Also, the protagonist's two personalities are re-integrated into one, because apparently all he really needed to do to bring the disparate pieces of his true self together was to punch out Regis Hastur.

But it's okay. It isn't really Regis Hastur.

What this feels like to me is a seed novel, a sort of 0th draft for the Darkover books, filled with rough ideas and concepts that would later be mined to create actual Darkover novels. Not a triumphant return--not even close--but a beginning place from which things would later grow.

Manually crossposted from Desert Dispatches: Wordpress Edition. Because lj is sort-of-down. Again.
 
 
( 20 comments — Leave a comment )
Malkin Greymalkingrey on January 4th, 2013 04:03 pm (UTC)
I always figured that The Planet Savers had roughly the same relationship to, say, The World Wreckers as Georgette Heyer's The Black Moth had to These Old Shades.
Janni Lee Simner: bookshelfjanni on January 4th, 2013 10:30 pm (UTC)
Haven't read Heyer yet (I know!) but it makes sense ... first we get concepts and ideas on the page, then we refine them into something stronger.

Sometimes the earlier idea drafts wind up published, sometimes they don't, is all. Because it takes time to see the roughness clearly.

And, you know, along the way probably some readers got a good read out of those rough drafts.
Deborah J. Rossdeborahjross on January 4th, 2013 05:27 pm (UTC)
I think you've put your finger on what happens when a series grows over a long period of time. Early Darkover stories certainly reflect the prevailing publishing expectations. The Door Through Space (1961) and The Falcons of Narabedla (1957) are also very early explorations.

For me, the turning point was The World Wreckers (1971), where Marion started pushing the boundaries of gender and polyamory, albeit still within the conventional plot framework. Some would argue with me and say the real transformation of Darkover came later. By the time she wrote The Heritage of Hastur (1975), the times they were a-changing and she had a supportive editor willing to take a chance on a sympathetic and heroic gay protagonist. The Shattered Chain came out the next year.

Marion did introduce people of color much later as Terrans (City of Sorcery).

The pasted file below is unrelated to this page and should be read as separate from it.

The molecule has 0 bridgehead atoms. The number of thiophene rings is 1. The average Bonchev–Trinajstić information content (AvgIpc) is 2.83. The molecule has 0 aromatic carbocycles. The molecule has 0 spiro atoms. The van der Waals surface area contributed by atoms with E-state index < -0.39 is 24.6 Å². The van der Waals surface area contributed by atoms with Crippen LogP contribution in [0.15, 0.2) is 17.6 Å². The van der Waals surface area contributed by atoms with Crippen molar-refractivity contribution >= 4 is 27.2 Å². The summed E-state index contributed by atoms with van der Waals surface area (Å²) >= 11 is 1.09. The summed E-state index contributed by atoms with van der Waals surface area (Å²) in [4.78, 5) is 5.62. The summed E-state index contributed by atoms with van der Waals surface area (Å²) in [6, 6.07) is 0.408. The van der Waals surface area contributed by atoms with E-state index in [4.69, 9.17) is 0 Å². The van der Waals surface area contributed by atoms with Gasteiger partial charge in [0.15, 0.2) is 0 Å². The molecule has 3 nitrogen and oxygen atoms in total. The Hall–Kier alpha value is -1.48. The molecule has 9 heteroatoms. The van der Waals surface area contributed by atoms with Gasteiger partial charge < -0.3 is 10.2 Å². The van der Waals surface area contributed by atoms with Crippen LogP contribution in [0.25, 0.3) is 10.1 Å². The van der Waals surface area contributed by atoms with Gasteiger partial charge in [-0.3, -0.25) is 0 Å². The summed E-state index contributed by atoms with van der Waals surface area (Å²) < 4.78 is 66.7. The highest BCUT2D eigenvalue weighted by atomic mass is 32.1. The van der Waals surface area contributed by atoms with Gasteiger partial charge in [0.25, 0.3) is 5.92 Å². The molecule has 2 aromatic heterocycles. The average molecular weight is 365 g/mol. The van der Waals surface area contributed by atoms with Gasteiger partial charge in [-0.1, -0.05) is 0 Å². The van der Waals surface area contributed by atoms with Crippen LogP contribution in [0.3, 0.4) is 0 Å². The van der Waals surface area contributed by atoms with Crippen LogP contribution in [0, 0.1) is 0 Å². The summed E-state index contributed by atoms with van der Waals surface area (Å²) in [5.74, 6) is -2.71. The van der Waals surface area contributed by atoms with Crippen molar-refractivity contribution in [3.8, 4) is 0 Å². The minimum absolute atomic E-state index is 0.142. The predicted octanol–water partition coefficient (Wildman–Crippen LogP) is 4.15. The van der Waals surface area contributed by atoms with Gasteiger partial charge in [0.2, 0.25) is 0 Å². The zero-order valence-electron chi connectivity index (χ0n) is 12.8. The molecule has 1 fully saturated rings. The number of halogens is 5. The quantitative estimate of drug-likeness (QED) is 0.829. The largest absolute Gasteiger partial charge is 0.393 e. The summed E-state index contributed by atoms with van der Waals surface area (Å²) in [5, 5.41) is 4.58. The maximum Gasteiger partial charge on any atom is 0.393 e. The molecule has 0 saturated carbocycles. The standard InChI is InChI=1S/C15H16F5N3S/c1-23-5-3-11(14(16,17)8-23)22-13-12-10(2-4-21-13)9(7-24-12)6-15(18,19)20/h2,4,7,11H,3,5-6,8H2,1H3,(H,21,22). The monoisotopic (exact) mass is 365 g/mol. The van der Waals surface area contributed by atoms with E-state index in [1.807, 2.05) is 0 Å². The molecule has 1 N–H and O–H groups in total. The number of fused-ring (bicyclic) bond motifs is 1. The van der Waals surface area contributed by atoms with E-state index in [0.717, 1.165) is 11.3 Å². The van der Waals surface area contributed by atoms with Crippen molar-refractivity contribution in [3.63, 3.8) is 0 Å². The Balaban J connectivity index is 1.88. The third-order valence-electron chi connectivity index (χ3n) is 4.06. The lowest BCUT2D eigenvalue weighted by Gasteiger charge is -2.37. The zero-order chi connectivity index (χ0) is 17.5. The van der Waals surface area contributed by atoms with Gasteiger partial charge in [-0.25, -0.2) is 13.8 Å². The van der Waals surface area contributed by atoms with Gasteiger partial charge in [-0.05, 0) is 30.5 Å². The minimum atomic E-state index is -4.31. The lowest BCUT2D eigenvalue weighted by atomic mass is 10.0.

Rachel M Brown: Sakurarachelmanija on January 4th, 2013 08:23 pm (UTC)
There was a very sympathetic black woman (Cholayna, an off-worlder) in Thendara House -- IIRC, she was the only person in the Terran quarters who wasn't a total jerk.

Wasn't part of the premise that the original colony ship consisted entirely of Spanish (as in Spain) and British people? And the psychic powers were partly via the chieri, and partly Scottish and Irish "second sight?" I realize that in real life, British does not necessarily mean "white," but I think the redheads must have been the result of Bradley thinking that they were all from that line of descent.
Janni Lee Simner: bookshelfjanni on January 4th, 2013 11:15 pm (UTC)
In Darkover Landfall the colony ship was set up as having made up of a racially limited group, yeah ... I don't know (but maybe Deborah does) if that was always canon or decided on after the fact. (I don't consider deciding after the fact a bad thing at all--as far as I'm concerned nothing is really canon and the reasons for everything can change until they're actually put into published words, and so retrofitting, done well, is just fine.)
Jo Walton: mosaicpapersky on January 5th, 2013 02:20 pm (UTC)
The original colony ship must have left Britain, Ireland, and Spain in 1952 -- Franco's Spain, and immediate post-war Britain with rationing only just over. I own a book called Opportunity in Canada which is about what a good idea emigrating would be, they clearly had Opportunity in Darkover. I can just see it. Some of it can even be the same. "Yes it's cold, but you won't mind that!" "Work hard and be honest and prosper!"